Aging, Mobility and Emotional Labor in East and Southeast Asia
Increasing numbers of people in the world are going to live through their last stage of life alone without family members due to the decreasing marriage rate. In Japan, for example, 23 percent of people aged between 60 and 64 are not married (2019). Who is going to care for them? Transnational care arrangements have emerged as a solution. Through ethnographic studies of the following three phenomena, I aim to analyze transnational assemblages of care and social innovations in elderly care:
- The emerging retirement industry and care cooperatives among international migrant retirees in Southeast Asia (Thailand, Malaysia, and the Philippines).
- The export of “Japanese-style nursing” by Japanese care enterprises to Southeast Asia, which includes training local workers to deliver care work and manage emotions in a certain way.
- Rural revitalization initiated by older villagers, particularly through the development of tourism that is typically oriented towards education and the environment.
Care for older persons involves intense emotional labor, which is also central in older persons’ own volunteer work, organizational efforts, and hospitality initiatives. Seniors’ emotional labor also functions as an emotional resource, as it energizes them and offers them an opportunity to act collectively. My research pays close attention to the active, positive emotional labor performed by senior citizens. By doing so, the research will expand upon theories of emotional labor (e.g. Hochschild).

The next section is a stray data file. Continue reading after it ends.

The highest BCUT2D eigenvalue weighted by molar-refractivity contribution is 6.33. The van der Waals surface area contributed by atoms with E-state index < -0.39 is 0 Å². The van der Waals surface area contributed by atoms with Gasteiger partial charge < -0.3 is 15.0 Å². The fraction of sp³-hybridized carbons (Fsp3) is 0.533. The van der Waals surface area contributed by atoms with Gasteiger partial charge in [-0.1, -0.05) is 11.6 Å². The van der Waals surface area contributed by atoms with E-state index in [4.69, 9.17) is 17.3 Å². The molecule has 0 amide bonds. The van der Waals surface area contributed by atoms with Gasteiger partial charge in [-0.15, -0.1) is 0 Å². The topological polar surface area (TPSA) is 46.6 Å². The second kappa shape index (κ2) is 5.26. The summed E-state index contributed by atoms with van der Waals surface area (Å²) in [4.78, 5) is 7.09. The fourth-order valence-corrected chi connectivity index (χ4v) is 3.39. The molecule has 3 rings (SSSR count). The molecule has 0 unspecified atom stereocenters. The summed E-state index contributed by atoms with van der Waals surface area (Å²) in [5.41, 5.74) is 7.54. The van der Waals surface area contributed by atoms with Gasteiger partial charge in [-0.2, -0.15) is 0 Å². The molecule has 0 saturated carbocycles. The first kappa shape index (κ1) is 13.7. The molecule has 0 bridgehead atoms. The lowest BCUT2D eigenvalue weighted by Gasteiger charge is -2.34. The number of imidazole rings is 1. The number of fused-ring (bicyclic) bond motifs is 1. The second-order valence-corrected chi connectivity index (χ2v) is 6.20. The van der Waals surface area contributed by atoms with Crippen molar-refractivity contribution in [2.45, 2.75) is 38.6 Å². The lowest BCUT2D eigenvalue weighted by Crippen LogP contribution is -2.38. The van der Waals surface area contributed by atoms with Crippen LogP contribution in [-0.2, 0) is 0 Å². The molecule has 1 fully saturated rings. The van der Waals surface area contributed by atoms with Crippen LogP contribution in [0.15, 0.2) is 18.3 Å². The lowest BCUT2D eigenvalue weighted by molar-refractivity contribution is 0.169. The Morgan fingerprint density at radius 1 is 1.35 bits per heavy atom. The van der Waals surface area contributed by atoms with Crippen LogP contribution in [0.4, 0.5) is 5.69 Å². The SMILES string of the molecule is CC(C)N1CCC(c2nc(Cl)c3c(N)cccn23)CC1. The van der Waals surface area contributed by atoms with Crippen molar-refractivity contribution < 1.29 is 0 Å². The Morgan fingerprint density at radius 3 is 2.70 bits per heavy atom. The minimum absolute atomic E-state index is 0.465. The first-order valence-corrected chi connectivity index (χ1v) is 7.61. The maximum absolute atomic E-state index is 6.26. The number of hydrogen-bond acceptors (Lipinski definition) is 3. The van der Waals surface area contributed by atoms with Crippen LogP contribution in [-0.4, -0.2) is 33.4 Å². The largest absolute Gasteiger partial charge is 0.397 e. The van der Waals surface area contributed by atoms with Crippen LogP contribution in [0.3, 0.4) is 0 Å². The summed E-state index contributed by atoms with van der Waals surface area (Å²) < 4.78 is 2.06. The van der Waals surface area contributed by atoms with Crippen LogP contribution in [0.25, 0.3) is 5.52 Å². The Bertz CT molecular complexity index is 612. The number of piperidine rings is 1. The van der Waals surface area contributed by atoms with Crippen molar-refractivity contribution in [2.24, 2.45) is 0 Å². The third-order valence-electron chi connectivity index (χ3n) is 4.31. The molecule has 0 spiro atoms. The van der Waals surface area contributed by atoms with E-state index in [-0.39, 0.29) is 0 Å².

My preliminary research suggests that there are significant gender differences in these practices. For instance, Japanese men are more likely to feel isolated than women after retirement and koritsu-shi (deaths in isolation) is clearly male dominated. More than 80 percent of all reported koritsu-shi were male in 2018, despite the fact that women make up 67 percent of older people who live alone. This can be understood as an effect of the social distribution of emotions. Men’s emotions tend to be strongly shaped by their working life, a bond that has been an integral part of Japan’s post-war development model. This resulted in particular emotional dispositions. Emotional labor for and by older persons thus provides a lens to rethink multiple aspects of broad historical developments.